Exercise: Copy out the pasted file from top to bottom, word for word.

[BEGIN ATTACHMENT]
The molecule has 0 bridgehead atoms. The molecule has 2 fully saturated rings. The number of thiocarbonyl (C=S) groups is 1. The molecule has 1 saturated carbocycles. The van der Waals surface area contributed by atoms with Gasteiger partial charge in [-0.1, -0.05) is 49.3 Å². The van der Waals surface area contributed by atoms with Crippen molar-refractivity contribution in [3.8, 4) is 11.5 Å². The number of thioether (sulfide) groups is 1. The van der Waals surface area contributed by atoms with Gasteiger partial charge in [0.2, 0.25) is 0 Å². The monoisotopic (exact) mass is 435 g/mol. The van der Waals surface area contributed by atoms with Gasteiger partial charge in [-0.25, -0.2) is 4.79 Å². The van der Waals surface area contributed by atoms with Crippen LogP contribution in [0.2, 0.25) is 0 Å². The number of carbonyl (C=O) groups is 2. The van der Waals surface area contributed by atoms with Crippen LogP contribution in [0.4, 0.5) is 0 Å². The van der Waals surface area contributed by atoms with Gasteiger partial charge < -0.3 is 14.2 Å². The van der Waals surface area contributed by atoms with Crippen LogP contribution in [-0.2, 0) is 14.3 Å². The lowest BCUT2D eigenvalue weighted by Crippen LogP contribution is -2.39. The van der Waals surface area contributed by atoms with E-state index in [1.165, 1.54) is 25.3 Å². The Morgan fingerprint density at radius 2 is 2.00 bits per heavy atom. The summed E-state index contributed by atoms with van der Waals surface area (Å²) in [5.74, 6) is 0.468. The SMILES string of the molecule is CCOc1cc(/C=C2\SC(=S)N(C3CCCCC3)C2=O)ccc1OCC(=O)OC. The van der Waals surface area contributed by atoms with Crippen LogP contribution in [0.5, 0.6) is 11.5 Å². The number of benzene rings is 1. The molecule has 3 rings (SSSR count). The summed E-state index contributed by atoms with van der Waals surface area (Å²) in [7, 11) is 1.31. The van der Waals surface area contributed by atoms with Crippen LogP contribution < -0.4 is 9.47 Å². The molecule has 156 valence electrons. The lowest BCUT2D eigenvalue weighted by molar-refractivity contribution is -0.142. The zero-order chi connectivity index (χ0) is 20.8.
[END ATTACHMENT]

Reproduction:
The molecule has 0 bridgehead atoms. The molecule has 2 fully saturated rings. The number of thiocarbonyl (C=S) groups is 1. The molecule has 1 saturated carbocycles. The van der Waals surface area contributed by atoms with Gasteiger partial charge in [-0.1, -0.05) is 49.3 Å². The van der Waals surface area contributed by atoms with Crippen molar-refractivity contribution in [3.8, 4) is 11.5 Å². The number of thioether (sulfide) groups is 1. The van der Waals surface area contributed by atoms with Gasteiger partial charge in [0.2, 0.25) is 0 Å². The monoisotopic (exact) mass is 435 g/mol. The van der Waals surface area contributed by atoms with Gasteiger partial charge in [-0.25, -0.2) is 4.79 Å². The van der Waals surface area contributed by atoms with Crippen LogP contribution in [0.2, 0.25) is 0 Å². The number of carbonyl (C=O) groups is 2. The van der Waals surface area contributed by atoms with Crippen LogP contribution in [0.4, 0.5) is 0 Å². The van der Waals surface area contributed by atoms with Gasteiger partial charge < -0.3 is 14.2 Å². The van der Waals surface area contributed by atoms with Crippen LogP contribution in [-0.2, 0) is 14.3 Å². The lowest BCUT2D eigenvalue weighted by Crippen LogP contribution is -2.39. The van der Waals surface area contributed by atoms with E-state index in [1.165, 1.54) is 25.3 Å². The Morgan fingerprint density at radius 2 is 2.00 bits per heavy atom. The summed E-state index contributed by atoms with van der Waals surface area (Å²) in [5.74, 6) is 0.468. The SMILES string of the molecule is CCOc1cc(/C=C2\SC(=S)N(C3CCCCC3)C2=O)ccc1OCC(=O)OC. The van der Waals surface area contributed by atoms with Crippen LogP contribution in [0.5, 0.6) is 11.5 Å². The number of benzene rings is 1. The molecule has 3 rings (SSSR count). The summed E-state index contributed by atoms with van der Waals surface area (Å²) in [7, 11) is 1.31. The van der Waals surface area contributed by atoms with Crippen LogP contribution < -0.4 is 9.47 Å². The molecule has 156 valence electrons. The lowest BCUT2D eigenvalue weighted by molar-refractivity contribution is -0.142. The zero-order chi connectivity index (χ0) is 20.8.